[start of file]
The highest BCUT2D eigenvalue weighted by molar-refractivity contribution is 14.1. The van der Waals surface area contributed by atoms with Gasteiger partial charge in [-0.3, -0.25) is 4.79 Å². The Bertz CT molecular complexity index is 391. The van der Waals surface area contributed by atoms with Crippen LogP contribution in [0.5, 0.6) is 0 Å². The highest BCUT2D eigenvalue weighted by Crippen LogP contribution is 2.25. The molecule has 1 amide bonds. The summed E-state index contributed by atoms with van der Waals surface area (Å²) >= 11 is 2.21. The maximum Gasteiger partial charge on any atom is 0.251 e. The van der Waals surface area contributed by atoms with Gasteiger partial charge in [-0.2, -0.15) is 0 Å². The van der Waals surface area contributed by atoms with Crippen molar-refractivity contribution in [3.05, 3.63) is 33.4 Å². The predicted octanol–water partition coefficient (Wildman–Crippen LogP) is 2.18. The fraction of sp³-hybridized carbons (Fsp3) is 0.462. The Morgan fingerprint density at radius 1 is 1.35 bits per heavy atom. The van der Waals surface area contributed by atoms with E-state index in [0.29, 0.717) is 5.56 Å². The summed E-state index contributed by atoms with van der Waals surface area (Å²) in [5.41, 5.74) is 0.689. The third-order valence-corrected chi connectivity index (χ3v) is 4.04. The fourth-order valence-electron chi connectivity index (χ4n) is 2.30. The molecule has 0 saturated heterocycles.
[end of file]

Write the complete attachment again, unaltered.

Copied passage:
The highest BCUT2D eigenvalue weighted by molar-refractivity contribution is 14.1. The van der Waals surface area contributed by atoms with Gasteiger partial charge in [-0.3, -0.25) is 4.79 Å². The Bertz CT molecular complexity index is 391. The van der Waals surface area contributed by atoms with Crippen LogP contribution in [0.5, 0.6) is 0 Å². The highest BCUT2D eigenvalue weighted by Crippen LogP contribution is 2.25. The molecule has 1 amide bonds. The summed E-state index contributed by atoms with van der Waals surface area (Å²) >= 11 is 2.21. The maximum Gasteiger partial charge on any atom is 0.251 e. The van der Waals surface area contributed by atoms with Gasteiger partial charge in [-0.2, -0.15) is 0 Å². The van der Waals surface area contributed by atoms with Crippen molar-refractivity contribution in [3.05, 3.63) is 33.4 Å². The predicted octanol–water partition coefficient (Wildman–Crippen LogP) is 2.18. The fraction of sp³-hybridized carbons (Fsp3) is 0.462. The Morgan fingerprint density at radius 1 is 1.35 bits per heavy atom. The van der Waals surface area contributed by atoms with E-state index in [0.29, 0.717) is 5.56 Å². The summed E-state index contributed by atoms with van der Waals surface area (Å²) in [5.41, 5.74) is 0.689. The third-order valence-corrected chi connectivity index (χ3v) is 4.04. The fourth-order valence-electron chi connectivity index (χ4n) is 2.30. The molecule has 0 saturated heterocycles.